Soccer for Everyone

By | October 17, 2013

I grew up in central Indiana, and despite the fact that we had an amazing soccer team in high school, there were maybe fifteen students at the state quarter finals, which we lost. So imagine my shock when I found out that Indianapolis was joining the North American Soccer League with their own team, IndyEleven.  Sure, we all played little league outside our suburban homes.  But soccer in the midwest remains largely a niche sport, not nearly as popular as football, and it doesn’t hold a candle to Indiana’s trademark sports: basketball and NASCAR racing.

Yet somehow, in 2014, Indianapolis will have its own team, owned by Keystone Construction Corporation’s president Ersal Ozdemir, a Turkish immigrant who found his home in Indianapolis.  It’s already recruited its first player: the German goalie Kristian Nicht.  Although the intention of the Indiana team was to have big ties to Indiana, they’re starting to recruit from all over.  At their first try-outs, 90% of players were from the state.  Since then, players have come from all over the world to throw their hat into the ring for this tiny team.  And 6,000 season tickets have already been sold.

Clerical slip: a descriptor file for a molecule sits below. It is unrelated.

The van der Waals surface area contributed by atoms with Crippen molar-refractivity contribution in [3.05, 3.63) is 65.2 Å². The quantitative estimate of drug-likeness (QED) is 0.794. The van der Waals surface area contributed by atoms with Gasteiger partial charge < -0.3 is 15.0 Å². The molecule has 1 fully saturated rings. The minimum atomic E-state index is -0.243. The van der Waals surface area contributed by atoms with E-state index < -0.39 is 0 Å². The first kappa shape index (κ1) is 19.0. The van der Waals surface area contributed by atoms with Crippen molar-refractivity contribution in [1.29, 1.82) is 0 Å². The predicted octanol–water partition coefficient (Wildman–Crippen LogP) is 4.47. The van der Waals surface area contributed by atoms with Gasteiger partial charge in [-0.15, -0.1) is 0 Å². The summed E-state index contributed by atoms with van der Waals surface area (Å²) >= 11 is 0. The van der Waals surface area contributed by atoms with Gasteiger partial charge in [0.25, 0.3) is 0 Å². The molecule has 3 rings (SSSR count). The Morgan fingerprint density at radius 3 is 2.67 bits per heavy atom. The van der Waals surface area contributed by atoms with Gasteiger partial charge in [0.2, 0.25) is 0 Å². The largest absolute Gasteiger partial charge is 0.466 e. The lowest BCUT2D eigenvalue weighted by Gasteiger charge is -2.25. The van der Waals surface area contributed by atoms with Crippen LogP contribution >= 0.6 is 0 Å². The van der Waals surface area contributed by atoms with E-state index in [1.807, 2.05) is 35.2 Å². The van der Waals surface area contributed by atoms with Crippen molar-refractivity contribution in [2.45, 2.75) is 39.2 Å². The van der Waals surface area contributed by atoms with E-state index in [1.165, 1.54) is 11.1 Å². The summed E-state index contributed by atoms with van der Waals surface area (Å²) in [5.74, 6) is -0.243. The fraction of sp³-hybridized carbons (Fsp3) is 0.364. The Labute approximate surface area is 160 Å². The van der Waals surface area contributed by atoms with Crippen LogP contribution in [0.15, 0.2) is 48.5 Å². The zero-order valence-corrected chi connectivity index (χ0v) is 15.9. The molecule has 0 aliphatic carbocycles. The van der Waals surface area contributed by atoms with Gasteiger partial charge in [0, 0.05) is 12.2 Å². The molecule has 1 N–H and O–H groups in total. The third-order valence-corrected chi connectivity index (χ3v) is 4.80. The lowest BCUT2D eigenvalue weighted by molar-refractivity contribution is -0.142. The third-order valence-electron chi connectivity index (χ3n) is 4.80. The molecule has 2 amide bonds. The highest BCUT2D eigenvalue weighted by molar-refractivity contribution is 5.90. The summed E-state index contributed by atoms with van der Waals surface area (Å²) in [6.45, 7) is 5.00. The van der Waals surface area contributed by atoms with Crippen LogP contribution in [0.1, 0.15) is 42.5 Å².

But the club is not without problem.  Indianapolis doesn’t have a soccer stadium; IndyEleven will share IUPUI’s already existing soccer fields.  In addition, one of its prospective players, Felix Achoch, was killed outside of a night club just days before his try-out.  And finally, the club will have to overcome the lack of soccer fanaticism that the club’s owner desires to create.  The club’s owner has expressed a desire to appeal to youth and high school teams in urban Indianapolis.  But looking at the IHSAA state champions over the past twenty years, winners tend to be Indianapolis private schools or public schools in wealthy suburbs.  It’ll be hard to connect with high schoolers who already see soccer as less important than other sports.

But in spite of this, owners, coaches, and the one player currently on the team remain optimistic about the sport in Indiana.  Their season starts in the spring of 2014, and only time will tell if a professional soccer team has actual staying power in city ruled by the warring houses of Bobby Knight and Dario Franchitti.

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